JPs to play larger role in single court justice system
Nunavut’s Justice Department plans to train and recruit community justices of the peace able to handle a greater number of minor court cases
IQALUIT — The success of Nunavut’s innovative court system will depend to a large extent on the willingness and ability of justices of the peace to accept more judicial responsibilities in their own communities.
Bill C-57, the legislation establishing Nunavut’s unique, single-level trial court received royal assent last Friday. The Nunavut Court of Justice, which begins operations April 5, is intended to be simpler, less expensive and more expedient than the pre-Nunavut court system.
One measure of the effectiveness of the new court will be the speed with which cases are able to move through the justice system.
In theory, having a single trial court will allow judges flying in to communities for circuit court to hear all cases in the community in a single visit, since they enjoy powers as superior court judges.
The burden will fall on the justices-of-the-peace, however, to lighten the docket before the court arrives, so it’s not bogged down by minor cases. Justices of the peace can do so by hearing guilty pleas and conducting some preliminary inquiries of their own.
“The advantage of that is if the case is dealt with by somebody in the community, it will be dealt with in a shorter time and in a context that’s more familiar to the people coming before the court,” Nunavut’s deputy minister of justice, Nora Sanders, said.
Three competence levels
There are currently 82 justices-of-the-peace working in Nunavut’s 27 communities. Of these, 26 are women and 56 are men. Their duties fall into three levels of experience: signing documents, hearing guilty pleas and conducting trials.
There is no current or proposed legislation to expand the jurisdiction of justices of the peace in Nunavut. The Criminal Code of Canada already sets out their legislative authority, but Nunavut’s justices of the peace haven’t historically used all the powers available to them.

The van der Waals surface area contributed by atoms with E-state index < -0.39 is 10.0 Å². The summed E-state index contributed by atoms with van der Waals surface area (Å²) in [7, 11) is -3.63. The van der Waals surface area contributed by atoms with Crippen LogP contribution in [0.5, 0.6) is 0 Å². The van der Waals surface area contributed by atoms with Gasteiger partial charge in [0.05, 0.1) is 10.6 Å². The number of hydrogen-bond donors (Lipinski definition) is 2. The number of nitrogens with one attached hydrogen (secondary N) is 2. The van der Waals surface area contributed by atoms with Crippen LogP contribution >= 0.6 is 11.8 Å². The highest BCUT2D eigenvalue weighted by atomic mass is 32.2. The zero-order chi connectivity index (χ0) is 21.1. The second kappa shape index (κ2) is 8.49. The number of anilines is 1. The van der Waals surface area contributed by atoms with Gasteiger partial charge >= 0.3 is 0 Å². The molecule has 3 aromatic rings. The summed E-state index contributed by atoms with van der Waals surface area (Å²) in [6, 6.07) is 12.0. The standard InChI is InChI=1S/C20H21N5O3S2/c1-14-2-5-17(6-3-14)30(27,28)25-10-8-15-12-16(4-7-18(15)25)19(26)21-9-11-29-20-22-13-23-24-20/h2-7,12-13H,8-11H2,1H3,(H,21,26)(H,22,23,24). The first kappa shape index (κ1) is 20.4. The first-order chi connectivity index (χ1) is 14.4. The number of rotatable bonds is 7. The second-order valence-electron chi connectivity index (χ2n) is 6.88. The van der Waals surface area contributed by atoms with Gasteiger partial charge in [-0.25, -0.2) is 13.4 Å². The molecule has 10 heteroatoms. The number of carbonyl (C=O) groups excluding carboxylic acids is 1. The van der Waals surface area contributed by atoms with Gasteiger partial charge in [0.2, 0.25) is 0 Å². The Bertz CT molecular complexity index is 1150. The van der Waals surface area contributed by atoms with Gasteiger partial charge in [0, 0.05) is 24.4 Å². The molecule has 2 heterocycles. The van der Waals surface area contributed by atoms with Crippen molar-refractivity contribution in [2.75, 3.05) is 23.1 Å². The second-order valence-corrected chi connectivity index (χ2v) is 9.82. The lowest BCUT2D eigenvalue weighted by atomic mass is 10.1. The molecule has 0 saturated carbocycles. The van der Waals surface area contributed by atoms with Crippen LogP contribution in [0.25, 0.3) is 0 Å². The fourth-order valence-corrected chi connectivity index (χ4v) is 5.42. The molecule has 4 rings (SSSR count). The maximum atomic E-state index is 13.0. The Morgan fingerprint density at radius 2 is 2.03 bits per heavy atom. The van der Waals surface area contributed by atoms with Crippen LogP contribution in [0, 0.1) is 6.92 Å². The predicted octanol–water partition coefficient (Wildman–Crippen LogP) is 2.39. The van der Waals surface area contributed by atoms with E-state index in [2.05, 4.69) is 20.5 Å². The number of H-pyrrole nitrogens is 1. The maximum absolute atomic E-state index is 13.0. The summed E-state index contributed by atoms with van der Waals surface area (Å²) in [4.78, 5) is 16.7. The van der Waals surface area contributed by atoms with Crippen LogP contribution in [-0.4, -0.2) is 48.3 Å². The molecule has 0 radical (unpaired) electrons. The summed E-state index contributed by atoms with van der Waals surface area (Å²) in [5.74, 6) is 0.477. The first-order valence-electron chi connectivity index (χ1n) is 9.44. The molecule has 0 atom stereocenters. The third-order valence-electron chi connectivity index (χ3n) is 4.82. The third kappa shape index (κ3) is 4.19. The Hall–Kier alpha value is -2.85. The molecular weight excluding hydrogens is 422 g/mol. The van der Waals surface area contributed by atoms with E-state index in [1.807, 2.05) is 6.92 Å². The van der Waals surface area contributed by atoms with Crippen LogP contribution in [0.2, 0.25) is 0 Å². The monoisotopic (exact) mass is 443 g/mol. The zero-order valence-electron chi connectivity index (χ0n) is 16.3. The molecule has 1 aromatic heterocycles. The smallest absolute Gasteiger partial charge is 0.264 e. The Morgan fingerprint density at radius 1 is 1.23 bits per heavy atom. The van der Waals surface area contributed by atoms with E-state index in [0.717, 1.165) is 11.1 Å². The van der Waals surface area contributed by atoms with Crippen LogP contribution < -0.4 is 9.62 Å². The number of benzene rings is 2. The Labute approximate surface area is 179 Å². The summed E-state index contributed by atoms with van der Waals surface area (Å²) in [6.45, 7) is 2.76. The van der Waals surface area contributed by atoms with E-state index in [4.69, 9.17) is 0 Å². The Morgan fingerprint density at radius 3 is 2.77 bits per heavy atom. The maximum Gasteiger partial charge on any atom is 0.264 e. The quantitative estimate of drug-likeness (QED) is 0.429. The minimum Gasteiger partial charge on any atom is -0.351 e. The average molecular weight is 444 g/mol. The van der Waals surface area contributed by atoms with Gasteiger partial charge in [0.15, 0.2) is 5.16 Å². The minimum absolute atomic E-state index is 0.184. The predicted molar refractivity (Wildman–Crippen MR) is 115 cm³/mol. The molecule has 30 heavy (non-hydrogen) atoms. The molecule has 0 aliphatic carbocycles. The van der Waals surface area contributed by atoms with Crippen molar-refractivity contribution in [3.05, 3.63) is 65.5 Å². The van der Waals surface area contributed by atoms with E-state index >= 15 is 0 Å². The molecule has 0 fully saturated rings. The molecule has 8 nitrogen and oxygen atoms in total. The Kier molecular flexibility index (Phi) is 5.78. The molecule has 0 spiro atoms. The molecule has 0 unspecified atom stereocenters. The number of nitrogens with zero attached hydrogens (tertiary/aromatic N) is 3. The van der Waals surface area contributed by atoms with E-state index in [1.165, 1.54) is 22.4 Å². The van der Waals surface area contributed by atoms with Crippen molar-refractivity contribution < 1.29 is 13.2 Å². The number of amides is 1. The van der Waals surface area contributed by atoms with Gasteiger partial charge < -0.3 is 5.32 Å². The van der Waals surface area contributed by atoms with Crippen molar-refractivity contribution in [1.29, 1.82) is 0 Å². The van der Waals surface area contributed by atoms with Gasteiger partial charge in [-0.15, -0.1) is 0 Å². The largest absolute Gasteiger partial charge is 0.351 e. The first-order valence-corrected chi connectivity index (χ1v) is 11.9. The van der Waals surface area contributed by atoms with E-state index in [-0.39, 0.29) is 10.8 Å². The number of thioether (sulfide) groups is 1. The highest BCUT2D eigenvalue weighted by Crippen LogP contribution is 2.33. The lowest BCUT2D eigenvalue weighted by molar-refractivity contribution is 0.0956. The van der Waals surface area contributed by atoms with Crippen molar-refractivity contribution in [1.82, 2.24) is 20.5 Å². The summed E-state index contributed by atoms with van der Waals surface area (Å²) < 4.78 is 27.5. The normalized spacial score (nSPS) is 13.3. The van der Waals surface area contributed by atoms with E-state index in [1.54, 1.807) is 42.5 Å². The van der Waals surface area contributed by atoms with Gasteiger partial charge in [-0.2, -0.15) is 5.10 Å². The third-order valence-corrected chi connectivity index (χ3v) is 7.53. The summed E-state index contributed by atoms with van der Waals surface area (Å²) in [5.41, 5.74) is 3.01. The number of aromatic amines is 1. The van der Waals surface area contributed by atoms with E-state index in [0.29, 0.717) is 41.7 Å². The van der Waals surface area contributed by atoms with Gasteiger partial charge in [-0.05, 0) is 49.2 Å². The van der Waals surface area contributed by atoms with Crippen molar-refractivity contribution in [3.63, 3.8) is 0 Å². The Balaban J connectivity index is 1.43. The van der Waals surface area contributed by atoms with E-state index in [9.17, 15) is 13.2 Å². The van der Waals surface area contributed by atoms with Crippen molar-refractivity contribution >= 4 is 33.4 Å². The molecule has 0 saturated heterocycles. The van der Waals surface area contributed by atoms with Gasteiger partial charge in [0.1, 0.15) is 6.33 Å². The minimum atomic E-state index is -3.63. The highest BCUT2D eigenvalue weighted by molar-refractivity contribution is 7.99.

In fact, compared to powers exercised in other parts of Canada, Nunavut’s justices of the peace operate on the lower end of the scale.
In reality, the level of participation within the system that Sanders talks about is far from what most community justices of the peace now feel comfortable exercising.
“I would say most of them are not at the level they could do full trials,” Sanders told Nunatsiaq News.
This will not change immediately after April 1.
When justices of the peace from across Nunavut met with other members of the judiciary at a conference in Iqaluit in November, 1997, they endorsed the single level trial court proposal.
“They supported that, knowing that there’s going to be some increase in training,” Nunavut’s assistant deputy minister for justice, Rebecca Williams, said. “We will work to increase them if they want to. We’re not going to be pushing people.”
Training justices will be Nunavut’s responsibility, but Federal Justice Minister Anne McLellan has committed her department to work with Sanders’ staff.
“They must ultimately take responsibility for the training of these people,” McLellan told a Senate committee reviewing Bill C-57.
“…[B]ecause we see JPs as key to the ability to deliver a high-quality justice system, we will be working with the Government of Nunavut, providing whatever assistance we can, and we will be monitoring, with the Government of Nunavut, very closely the on-the-ground, if you like, delivery of services by JPs.
“We will do whatever we can to ensure that they are working at that level and meeting the expectations of local people in those communities,” McLellan stated.
JP upgrade in the works
Nunavut Justice will hire a co-ordinator, dedicated to recruiting and training justices of the peace to work in the communities in which they live.
Currently, justices of the peace are recommended by their communities and appointed by the territorial government.
“We see that this JP administrator will have a role in talking ahead of time to people who are considering it, perhaps by traveling to different communities and different regions and by talking with local officials about the kind of person needed, so that they have a sense of what that person’s expected to do,” Sanders said.
“We’re hoping that this kind of support will improve recruitment.”
She added there is no target number for recruiting and instead puts an emphasis on determining the level of comfort which currently exists for each individual.